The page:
Part Seven


Oban, Stewart Island







March 21, 2012

Golden Bay, Paterson Inlet:  46 54'.28S  168 07'.23E


We could have spent a month in Port Pegasus savoring the solitude while exploring and enjoying the rugged beauty of the land and the clear water brimming with scallops, oysters, paua (abalone) and blue cod.  But, if we want to visit California before heading back to Vanuatu, we'd better keep moving.  There are still 1200 miles to go before we reach Auckland. 



We awoke at dawn for the 50 mile trip from Port Pegasus north to Paterson Inlet. The current was against us while leaving through Big Ship Pass but in less than an hour we were outside. Our timing was right for the current that runs along the coast so we had a nice boost all the way to Paterson Inlet. Wind speeds were 4-7 knots and the seas were moderate with the swell from two directions bouncing us around a bit. 

Clouds rolled in and out while the temperature remained chilly. Long undies and fleece were layered under our Musto offshore foulies and our caps and gloves kept some heat from escaping.  

So many mollymawks were flying, circling and landing near us that we dared not drag a line to fish.  The birds are much more accustomed to fishing boats than yachts around here and were probably expecting discarded fish parts to fly over the lifelines at any moment.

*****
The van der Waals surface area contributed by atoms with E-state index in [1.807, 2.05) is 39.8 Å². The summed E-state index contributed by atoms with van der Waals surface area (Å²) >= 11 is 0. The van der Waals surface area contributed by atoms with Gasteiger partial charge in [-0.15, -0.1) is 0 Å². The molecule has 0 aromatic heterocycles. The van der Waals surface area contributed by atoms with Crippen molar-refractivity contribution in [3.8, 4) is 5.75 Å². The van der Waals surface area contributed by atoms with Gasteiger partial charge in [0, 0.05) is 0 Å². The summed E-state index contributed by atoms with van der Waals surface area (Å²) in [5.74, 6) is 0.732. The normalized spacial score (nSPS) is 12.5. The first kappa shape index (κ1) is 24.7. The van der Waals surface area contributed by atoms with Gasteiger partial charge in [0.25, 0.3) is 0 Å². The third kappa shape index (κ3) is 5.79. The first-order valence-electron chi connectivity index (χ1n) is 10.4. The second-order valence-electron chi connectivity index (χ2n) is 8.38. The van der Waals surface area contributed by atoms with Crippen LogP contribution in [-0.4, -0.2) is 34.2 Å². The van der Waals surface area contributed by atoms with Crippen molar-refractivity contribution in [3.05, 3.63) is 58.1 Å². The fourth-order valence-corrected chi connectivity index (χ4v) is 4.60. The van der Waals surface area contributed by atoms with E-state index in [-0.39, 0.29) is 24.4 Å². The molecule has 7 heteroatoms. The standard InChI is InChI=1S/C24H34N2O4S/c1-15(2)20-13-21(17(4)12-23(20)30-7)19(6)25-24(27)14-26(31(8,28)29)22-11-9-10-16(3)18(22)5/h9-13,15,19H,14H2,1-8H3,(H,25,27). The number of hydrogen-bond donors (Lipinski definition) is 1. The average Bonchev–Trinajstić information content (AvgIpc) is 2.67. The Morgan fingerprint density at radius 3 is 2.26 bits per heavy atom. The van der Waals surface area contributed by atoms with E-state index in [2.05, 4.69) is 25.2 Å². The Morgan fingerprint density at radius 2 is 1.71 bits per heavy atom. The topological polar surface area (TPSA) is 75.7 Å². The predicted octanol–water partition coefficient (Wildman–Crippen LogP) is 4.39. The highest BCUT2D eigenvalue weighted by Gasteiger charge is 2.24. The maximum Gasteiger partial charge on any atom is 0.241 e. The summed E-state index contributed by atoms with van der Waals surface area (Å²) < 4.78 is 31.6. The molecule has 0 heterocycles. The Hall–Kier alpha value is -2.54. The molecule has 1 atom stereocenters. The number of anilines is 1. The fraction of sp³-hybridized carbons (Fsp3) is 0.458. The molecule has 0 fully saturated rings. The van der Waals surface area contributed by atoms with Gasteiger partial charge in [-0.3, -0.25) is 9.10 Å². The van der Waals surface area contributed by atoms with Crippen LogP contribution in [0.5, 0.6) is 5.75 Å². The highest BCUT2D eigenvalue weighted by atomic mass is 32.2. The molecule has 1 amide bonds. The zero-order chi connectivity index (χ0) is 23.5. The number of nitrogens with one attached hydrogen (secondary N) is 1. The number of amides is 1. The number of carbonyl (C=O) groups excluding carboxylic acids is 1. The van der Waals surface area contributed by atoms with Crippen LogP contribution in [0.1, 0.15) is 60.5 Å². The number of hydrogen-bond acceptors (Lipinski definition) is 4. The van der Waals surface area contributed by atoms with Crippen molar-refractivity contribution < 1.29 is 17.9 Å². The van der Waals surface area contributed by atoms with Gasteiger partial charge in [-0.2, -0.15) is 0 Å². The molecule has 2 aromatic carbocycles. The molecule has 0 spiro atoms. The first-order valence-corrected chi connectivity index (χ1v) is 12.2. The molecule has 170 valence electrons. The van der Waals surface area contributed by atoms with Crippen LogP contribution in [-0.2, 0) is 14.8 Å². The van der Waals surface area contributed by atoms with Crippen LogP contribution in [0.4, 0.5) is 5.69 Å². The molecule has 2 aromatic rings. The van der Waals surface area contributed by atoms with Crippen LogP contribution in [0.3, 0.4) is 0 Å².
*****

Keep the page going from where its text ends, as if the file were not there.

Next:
Paterson Inlet is the largest, safest harbour on Stewart Island.  It reaches halfway across the island about one-third of the way down the more protected eastern side.  Many historic sites are located in and around Paterson Inlet and relics are scattered about.  To the north are Halfmoon Bay, Horseshoe Bay and Port William. 



According to the Dept. of Conservation, 92% of Stewart Island is managed by them (DOC) and most of it as Rakiura National Park.  6% is Maori land and the remaining 2% is privately owned and located between Halfmoon Bay and the North Arm of Paterson Inlet. Oban is the only town on the island and is located at the head of Halfmoon Bay.



Hardy and determined sealers, whalers, shipbuilders, timber and flax harvesters, prospectors and fishermen found various degrees of success during the past few centuries in and around Paterson Inlet.  It is a harsh and unforgiving place, but its beauty and prospects of abundant resources drew men in. Maori were here long before the Pakeha (white man) arrived and called the island Rakiura, island of the glowing skies. 



We arrived at Golden Bay, Paterson Inlet, about 3:00 pm. on March 19.  We chose this location because of its proximity to Oban. There is a small wharf to leave the kayak and it is a very pretty and quiet setting.  How simple it was to drop the anchor, attach the snubber, back down to be sure we were well stuck, and be done with it. No sternlines to paddle to trees.